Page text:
## 4.3 Beamer presentation

To create a Beamer presentation from R Markdown, you specify the beamer_presentation output format in the YAML metadata of your document. You can create a slide show broken up into sections by using the # and ## heading tags (you can also create a new slide without a header using a horizontal rule (---). For example, here is a simple slide show (see Figure 4.3 for two sample slides):

---
title: "Habits"
author: John Doe
date: March 22, 2005
output: beamer_presentation
---

# In the morning

## Getting up

- Turn off alarm
- Get out of bed

## Breakfast

- Eat eggs
- Drink coffee

# In the evening

## Dinner

- Eat spaghetti
- Drink wine

---

{r, cars, fig.cap="A scatterplot.", echo=FALSE}
plot(cars)


## Going to sleep

- Get in bed
- Count sheep

Within R Markdown documents that generate PDF output, you can use raw LaTeX and even define LaTeX macros. See Pandoc’s manual for details.

### 4.3.1 Themes

You can specify Beamer themes using the theme, colortheme, and fonttheme options. For example:

---
output:
beamer_presentation:
theme: "AnnArbor"
colortheme: "dolphin"
fonttheme: "structurebold"
---

Figure 4.4 shows two sample slides of the AnnArbor theme in the above example. You can find a list of possible themes and color themes at https://hartwork.org/beamer-theme-matrix/.

### 4.3.2 Slide level

The slide_level option defines the heading level that defines individual slides. By default, this is the highest header level in the hierarchy that is followed immediately by content, and not another header, somewhere in the document. This default can be overridden by specifying an explicit slide_level:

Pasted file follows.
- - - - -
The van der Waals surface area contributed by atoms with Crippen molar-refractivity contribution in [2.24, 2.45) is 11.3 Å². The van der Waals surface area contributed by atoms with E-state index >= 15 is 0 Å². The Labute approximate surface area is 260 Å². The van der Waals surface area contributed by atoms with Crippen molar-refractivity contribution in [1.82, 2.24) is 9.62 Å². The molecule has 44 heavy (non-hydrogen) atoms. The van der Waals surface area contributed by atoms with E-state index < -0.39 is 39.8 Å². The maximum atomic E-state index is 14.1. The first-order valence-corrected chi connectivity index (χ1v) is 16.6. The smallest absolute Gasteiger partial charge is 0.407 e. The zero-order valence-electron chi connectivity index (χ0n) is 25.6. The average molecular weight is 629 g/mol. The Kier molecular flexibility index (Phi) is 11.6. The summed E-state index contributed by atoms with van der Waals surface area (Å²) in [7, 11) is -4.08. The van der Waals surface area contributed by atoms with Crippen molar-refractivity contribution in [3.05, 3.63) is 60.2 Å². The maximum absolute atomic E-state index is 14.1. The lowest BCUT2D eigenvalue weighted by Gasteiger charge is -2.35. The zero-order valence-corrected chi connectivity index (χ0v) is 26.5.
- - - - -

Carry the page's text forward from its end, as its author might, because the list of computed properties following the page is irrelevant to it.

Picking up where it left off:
---
output:
beamer_presentation:
slide_level: 2
---

### 4.3.3 Other features

Refer to Section 3.1 for the documentation of other features of Beamer presentations, including table of contents (Section 3.1.1), figure options (Section 3.1.5), appearance and style (Section 3.1.4), data frame printing (Section 3.1.6), Markdown extensions (Section 3.1.10.4), header and before/after body inclusions (Section 3.1.10.2), custom templates (Section 3.1.10.3), Pandoc arguments (Section 3.1.10.5), and shared options (Section 3.1.11).

Beamer presentations have a few features in common with ioslides presentations in Section 4.1 and PDF documents in Section 3.3. For incremental bullets, see Section 4.1.2. For how to keep the intermediate LaTeX output file, see Section 3.3.7.2.